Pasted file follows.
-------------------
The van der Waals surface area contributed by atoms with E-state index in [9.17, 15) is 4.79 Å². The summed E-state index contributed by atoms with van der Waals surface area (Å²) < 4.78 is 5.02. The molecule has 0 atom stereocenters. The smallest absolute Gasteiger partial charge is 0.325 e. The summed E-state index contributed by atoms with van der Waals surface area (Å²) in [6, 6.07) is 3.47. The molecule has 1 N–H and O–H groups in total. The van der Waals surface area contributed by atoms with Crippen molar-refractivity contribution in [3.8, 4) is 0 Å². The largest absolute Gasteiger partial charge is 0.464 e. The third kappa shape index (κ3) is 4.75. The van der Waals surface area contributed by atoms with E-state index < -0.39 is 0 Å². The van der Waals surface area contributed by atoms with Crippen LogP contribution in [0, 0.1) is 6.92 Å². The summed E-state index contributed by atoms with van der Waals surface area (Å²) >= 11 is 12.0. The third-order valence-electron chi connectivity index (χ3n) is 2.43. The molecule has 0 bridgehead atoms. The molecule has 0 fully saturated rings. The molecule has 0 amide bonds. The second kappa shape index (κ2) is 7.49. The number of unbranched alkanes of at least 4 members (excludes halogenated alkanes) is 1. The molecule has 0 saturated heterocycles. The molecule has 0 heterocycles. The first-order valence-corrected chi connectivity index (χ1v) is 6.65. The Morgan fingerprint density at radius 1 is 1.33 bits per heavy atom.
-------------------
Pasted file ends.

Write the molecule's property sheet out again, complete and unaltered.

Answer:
The van der Waals surface area contributed by atoms with E-state index in [9.17, 15) is 4.79 Å². The summed E-state index contributed by atoms with van der Waals surface area (Å²) < 4.78 is 5.02. The molecule has 0 atom stereocenters. The smallest absolute Gasteiger partial charge is 0.325 e. The summed E-state index contributed by atoms with van der Waals surface area (Å²) in [6, 6.07) is 3.47. The molecule has 1 N–H and O–H groups in total. The van der Waals surface area contributed by atoms with Crippen molar-refractivity contribution in [3.8, 4) is 0 Å². The largest absolute Gasteiger partial charge is 0.464 e. The third kappa shape index (κ3) is 4.75. The van der Waals surface area contributed by atoms with E-state index < -0.39 is 0 Å². The van der Waals surface area contributed by atoms with Crippen LogP contribution in [0, 0.1) is 6.92 Å². The summed E-state index contributed by atoms with van der Waals surface area (Å²) >= 11 is 12.0. The third-order valence-electron chi connectivity index (χ3n) is 2.43. The molecule has 0 bridgehead atoms. The molecule has 0 fully saturated rings. The molecule has 0 amide bonds. The second kappa shape index (κ2) is 7.49. The number of unbranched alkanes of at least 4 members (excludes halogenated alkanes) is 1. The molecule has 0 saturated heterocycles. The molecule has 0 heterocycles. The first-order valence-corrected chi connectivity index (χ1v) is 6.65. The Morgan fingerprint density at radius 1 is 1.33 bits per heavy atom.